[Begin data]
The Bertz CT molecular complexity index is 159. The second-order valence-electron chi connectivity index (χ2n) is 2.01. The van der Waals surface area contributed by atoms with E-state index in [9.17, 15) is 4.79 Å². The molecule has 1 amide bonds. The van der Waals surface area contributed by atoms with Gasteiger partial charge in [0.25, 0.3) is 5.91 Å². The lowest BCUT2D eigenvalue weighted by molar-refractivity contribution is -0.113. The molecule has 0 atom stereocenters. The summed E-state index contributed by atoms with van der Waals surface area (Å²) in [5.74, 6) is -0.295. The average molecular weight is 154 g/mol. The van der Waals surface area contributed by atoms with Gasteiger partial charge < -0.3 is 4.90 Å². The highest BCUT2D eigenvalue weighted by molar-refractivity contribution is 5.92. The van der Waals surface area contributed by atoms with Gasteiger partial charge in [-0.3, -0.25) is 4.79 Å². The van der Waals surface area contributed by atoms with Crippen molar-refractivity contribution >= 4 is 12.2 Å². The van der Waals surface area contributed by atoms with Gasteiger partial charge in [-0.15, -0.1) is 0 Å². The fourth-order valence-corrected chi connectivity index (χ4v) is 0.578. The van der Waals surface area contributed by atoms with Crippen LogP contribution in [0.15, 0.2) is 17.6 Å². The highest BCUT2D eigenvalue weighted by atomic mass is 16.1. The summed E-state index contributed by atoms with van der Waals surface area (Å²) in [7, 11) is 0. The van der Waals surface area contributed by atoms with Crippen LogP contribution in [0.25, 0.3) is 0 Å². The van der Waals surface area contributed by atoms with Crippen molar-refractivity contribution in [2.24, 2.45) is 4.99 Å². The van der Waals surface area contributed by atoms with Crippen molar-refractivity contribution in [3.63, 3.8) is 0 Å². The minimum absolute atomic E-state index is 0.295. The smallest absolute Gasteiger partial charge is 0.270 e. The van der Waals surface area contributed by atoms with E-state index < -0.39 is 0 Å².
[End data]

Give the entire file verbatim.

The Bertz CT molecular complexity index is 159. The second-order valence-electron chi connectivity index (χ2n) is 2.01. The van der Waals surface area contributed by atoms with E-state index in [9.17, 15) is 4.79 Å². The molecule has 1 amide bonds. The van der Waals surface area contributed by atoms with Gasteiger partial charge in [0.25, 0.3) is 5.91 Å². The lowest BCUT2D eigenvalue weighted by molar-refractivity contribution is -0.113. The molecule has 0 atom stereocenters. The summed E-state index contributed by atoms with van der Waals surface area (Å²) in [5.74, 6) is -0.295. The average molecular weight is 154 g/mol. The van der Waals surface area contributed by atoms with Gasteiger partial charge < -0.3 is 4.90 Å². The highest BCUT2D eigenvalue weighted by molar-refractivity contribution is 5.92. The van der Waals surface area contributed by atoms with Gasteiger partial charge in [-0.3, -0.25) is 4.79 Å². The van der Waals surface area contributed by atoms with Crippen molar-refractivity contribution >= 4 is 12.2 Å². The van der Waals surface area contributed by atoms with Gasteiger partial charge in [-0.15, -0.1) is 0 Å². The fourth-order valence-corrected chi connectivity index (χ4v) is 0.578. The van der Waals surface area contributed by atoms with Crippen LogP contribution in [0.15, 0.2) is 17.6 Å². The highest BCUT2D eigenvalue weighted by atomic mass is 16.1. The summed E-state index contributed by atoms with van der Waals surface area (Å²) in [7, 11) is 0. The van der Waals surface area contributed by atoms with Crippen LogP contribution in [0.25, 0.3) is 0 Å². The van der Waals surface area contributed by atoms with Crippen molar-refractivity contribution in [2.24, 2.45) is 4.99 Å². The van der Waals surface area contributed by atoms with Crippen molar-refractivity contribution in [3.63, 3.8) is 0 Å². The minimum absolute atomic E-state index is 0.295. The smallest absolute Gasteiger partial charge is 0.270 e. The van der Waals surface area contributed by atoms with E-state index < -0.39 is 0 Å².